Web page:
What to do with Yoo

by Henry on April 4, 2008

“Brad DeLong”:http://delong.typepad.com/sdj/2008/04/this-garment-st.html writes:

My first reaction is that I should write to Professor William Drummond, Chair of the Berkeley Division of the University of California Senate, stating that in my opinion it is time for him to convene a committee to examine whether John Yoo’s appointment to the University of California faculty should be revoked for moral turpitude.

But I find myself frozen, unable to decide whether I should or should not write to William Drummond. I find myself frozen because I am confronted by the ghost of medieval scholar Ernst Kantorowicz. Ernst Kantorowicz–right-wing authoritarian anti-Democratic anti-communist German nationalist–was asked as a condition of his appointment to the University of California faculty to swear this oath:
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by Henry on April 4, 2008

Via “Chris Hayes”:http://www.chrishayes.org/blog/2008/apr/04/forgotten-radical/, this _TAP_ “story”:http://prospect.org/cs/articles?article=dr_king_forgotten_radical on Martin Luther King’s intellectual legacy is very good. It was only after reading an early draft of Rick Perlstein’s _Nixonland_ (out in a couple of months one month, by the way) last year that I understood how genuinely radical King’s vision was, and how profoundly the ‘mainstream’ American right hated him at the time. Perhaps it’s inevitable that the King is remembered and celebrated as a visionary, but that his actual vision is completely ignored. The story that America likes to tell itself is one where the US successfully met the challenge that King posed. But that story doesn’t do justice to the actual man and his actual arguments.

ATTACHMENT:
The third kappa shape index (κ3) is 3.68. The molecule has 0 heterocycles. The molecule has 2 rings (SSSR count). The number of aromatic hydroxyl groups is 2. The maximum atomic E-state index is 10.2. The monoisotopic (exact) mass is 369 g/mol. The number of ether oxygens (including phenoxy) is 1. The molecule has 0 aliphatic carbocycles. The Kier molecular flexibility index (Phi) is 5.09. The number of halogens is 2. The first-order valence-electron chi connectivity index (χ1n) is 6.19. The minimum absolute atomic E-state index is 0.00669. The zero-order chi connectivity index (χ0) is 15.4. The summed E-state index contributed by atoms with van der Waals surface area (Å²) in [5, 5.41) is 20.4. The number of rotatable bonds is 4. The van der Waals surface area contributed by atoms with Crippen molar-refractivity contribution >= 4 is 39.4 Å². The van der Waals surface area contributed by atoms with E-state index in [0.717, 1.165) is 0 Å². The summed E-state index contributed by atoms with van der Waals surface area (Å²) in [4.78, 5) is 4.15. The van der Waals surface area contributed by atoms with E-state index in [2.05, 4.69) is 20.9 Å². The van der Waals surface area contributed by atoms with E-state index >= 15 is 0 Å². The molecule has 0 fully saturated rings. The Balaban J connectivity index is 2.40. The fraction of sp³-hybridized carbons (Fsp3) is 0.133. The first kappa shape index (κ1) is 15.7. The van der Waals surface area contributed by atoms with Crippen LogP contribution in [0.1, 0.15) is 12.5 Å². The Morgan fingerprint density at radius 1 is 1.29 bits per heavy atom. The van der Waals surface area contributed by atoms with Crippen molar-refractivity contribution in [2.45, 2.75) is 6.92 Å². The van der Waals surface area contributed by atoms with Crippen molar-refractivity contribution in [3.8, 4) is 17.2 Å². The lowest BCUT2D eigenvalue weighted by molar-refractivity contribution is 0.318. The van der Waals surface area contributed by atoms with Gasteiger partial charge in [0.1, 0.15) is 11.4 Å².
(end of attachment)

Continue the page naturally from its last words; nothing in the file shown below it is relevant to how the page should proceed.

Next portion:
Update: for an interesting exercise in compare and contrast, look at how “McCain’s version of King in his speech today”:http://marcambinder.theatlantic.com/archives/2008/04/scullys_debut_a_mccain_meditat_1.php

We can all be a little late sometimes in doing the right thing, and Dr. King understood this about his fellow Americans. But he knew as well that in the long term, confidence in the reasonability and good heart of America is always well placed. And always, that was his method in word and action — to remind us of who we are and what we believe.

stacks up against King’s “actual _modus operandi_”:http://prospect.org/cs/articles?article=dr_king_forgotten_radical

His “Letter from a Birmingham Jail” is in fact a blunt rejection of letting the establishment set the terms of social change. “The purpose of our direct-action program is to create a situation so crisis-packed that it will inevitably open the door to negotiation,” he wrote, later adding, “We know through painful experience that freedom is never voluntarily given by the oppressor; it must be demanded by the oppressed.”

Andrew Golis’ “piece”:http://agolis.wordpress.com/2008/04/04/the-santa-clausification-of-martin-luther-king-jr/ on Cornell West and the “Santa-Clausification” of King is also worth reading.

Update 2: “Rick Perlstein”:http://www.ourfuture.org/blog-entry/nixonland posts some of the relevant material from _Nixonland_ online. “David Brooks”:http://www.nytimes.com/2008/04/04/opinion/04brooks.html?ref=opinion take note. I’ll have more on _Nixonland_ closer to publication date; suffice it to say for the moment that it’s a worthy follow-up to _Before the Storm._


by Kieran Healy on April 4, 2008

Via John Gruber comes news that the already somewhat odd augmenting of U.S. currency with larger typefaces and random bits of color has taken a horrible turn. Behold the new five dollar bill.


The new additions to this bill, apparently intended to increase legibility and accessibility, were made by my daughter, who is four. Or possibly by Harold and His Purple Crayon. Actually, as the folks at Hoefler & Frere-Jones point out, this monstrosity is in fact “the work of a 147-year-old government agency called the United States Bureau of Engraving and Printing. It employs 2,500 people, and has an annual budget of $525,000,000.”

Meanwhile in Britain, the design for their new line of coins was selected after an open competition and is the work of a 26 year-old designer who hadn’t tried his hand at coin design before.